Inside the Hacker Backpack, laptop, USB Rubber Ducky, Wi-Fi Adapter, Secondary phone, Raspberry Pi, Power Bank , Wi-Fi Pineapple, External SSD
Despite what you might see in Hollywood movies, hackers don’t just come into their target systems with just their hands and go gangsta on any available keyboard. Even the best hackers need tools in order to interface with their target systems whether they do it remotely or onsite. To Hollywood’s credit, they’re slowly getting there. Hackers need a backpack full of necessary tools and gadgets in order to do their work and in this article, we’re going to find out what the typical hacker has in their bag.
- Laptop — First of these is a laptop. Hackers of course, need their own computer to do their dirty work and need access to their operating system, software tools and references they might need. Since laptops are now more portable, they might even have two inside their backpack as insurance or contingency. The laptop OS will often be Linux with any of these flavors—Kali, Parrot, Debian, Elementary OS, Black Arch.
- USB Rubber Ducky – Hackers can have several of these deceptive-looking USB devices in their backpacks. USB Rubber duckies look like ordinary USB sticks or pen drives but actually contain a malware payload which loads itself into a computer as soon as the device is inserted. Hackers of the bad sort would leave some lying around in order to bait unsuspecting workers into picking them up and inserting them into their workplace. Rubber duckies are undetectable by anti-malware because it registers itself as an HID device and not as storage. Once in, they send out series of keystrokes that can open up security holes and/or remotely load malware, or it can be used to steal user credentials as well as data.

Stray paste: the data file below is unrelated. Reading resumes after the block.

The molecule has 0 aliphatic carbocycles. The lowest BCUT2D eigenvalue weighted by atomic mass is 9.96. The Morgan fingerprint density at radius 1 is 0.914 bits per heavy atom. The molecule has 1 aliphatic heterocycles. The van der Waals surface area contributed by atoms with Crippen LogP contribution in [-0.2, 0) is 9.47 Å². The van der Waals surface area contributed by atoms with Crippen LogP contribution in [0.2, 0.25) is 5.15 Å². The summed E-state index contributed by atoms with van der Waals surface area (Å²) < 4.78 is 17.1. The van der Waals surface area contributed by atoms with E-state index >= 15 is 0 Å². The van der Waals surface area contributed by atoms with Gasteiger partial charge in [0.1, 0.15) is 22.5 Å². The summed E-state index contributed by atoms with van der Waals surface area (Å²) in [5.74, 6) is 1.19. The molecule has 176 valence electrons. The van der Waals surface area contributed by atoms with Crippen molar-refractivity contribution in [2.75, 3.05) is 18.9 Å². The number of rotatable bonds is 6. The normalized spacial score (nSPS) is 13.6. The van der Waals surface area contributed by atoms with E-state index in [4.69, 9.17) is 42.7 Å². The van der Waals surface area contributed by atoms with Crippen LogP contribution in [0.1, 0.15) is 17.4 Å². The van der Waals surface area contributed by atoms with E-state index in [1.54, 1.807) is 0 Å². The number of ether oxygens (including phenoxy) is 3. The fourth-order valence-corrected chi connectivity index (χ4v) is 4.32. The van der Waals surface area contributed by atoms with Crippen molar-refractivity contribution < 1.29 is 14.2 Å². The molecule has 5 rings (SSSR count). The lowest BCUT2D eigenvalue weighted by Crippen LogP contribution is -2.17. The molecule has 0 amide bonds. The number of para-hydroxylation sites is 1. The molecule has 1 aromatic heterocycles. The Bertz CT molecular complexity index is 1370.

- Wi-Fi Adapter – there are special Wi-Fi adapters used by hackers that have what’s called a monitor mode and are capable of packet injection. Hackers have these instead of relying on the built-in Wi-Fi of their phones and laptops.
- Secondary phone – speaking of phones, not all places allow the use of laptops. Hackers who need to be incognito on-site carry special phones with operating systems that can support the tools they require such as Kali Nethunter. These phones can also double as rubber duckies.
- Raspberry Pi – the Pi, being a powerful single board computer has found a use in the field of hacking and penetration testing. Aside from a laptop, it can act as a second or even primary attack computer safely tucked away in a bag, remotely controlled by the laptop.
- Power Bank – by now is a heavy but necessary evil, to power demanding mobile devices. It can be used conventionally to power the hackers’ primary and secondary phones or provide power to the hidden Raspberry Pi or Wi-Fi Pineapple.
- Wi-Fi Pineapple – is a device that creates rogue access points hackers can use to phish for credentials, as well as audit nearby networks.
- External SSD or high-capacity flash drive – to contain necessary tools and files as well as storage for stolen data.
- USB Killer – is a flash drive designed to destroy the internal circuitry of computers it’s used on. It carries a high-voltage charge which damages a computer’s motherboard beyond repair. It’s carried as a prank, or in order to hide evidence of the hacker’s presence by destroying a workstation or the hacker’s own equipment.
- Other backpack contents may include, portable keyboard, mouse, various types of USB cables, chargers and adapters, multipurpose card reader, USB drive containing a portable operating system mostly Tails OS, small flashlight, pen and paper, pillbox for SD cards and flash drives, Bluetooth headsets and sweets.
These need to be in the list of collective things that security officers need to watch out for in case a person entering the premises is not part of the IT department. Hackers are everywhere and can be present inside or in the vicinity in case the target cannot be accessed remotely.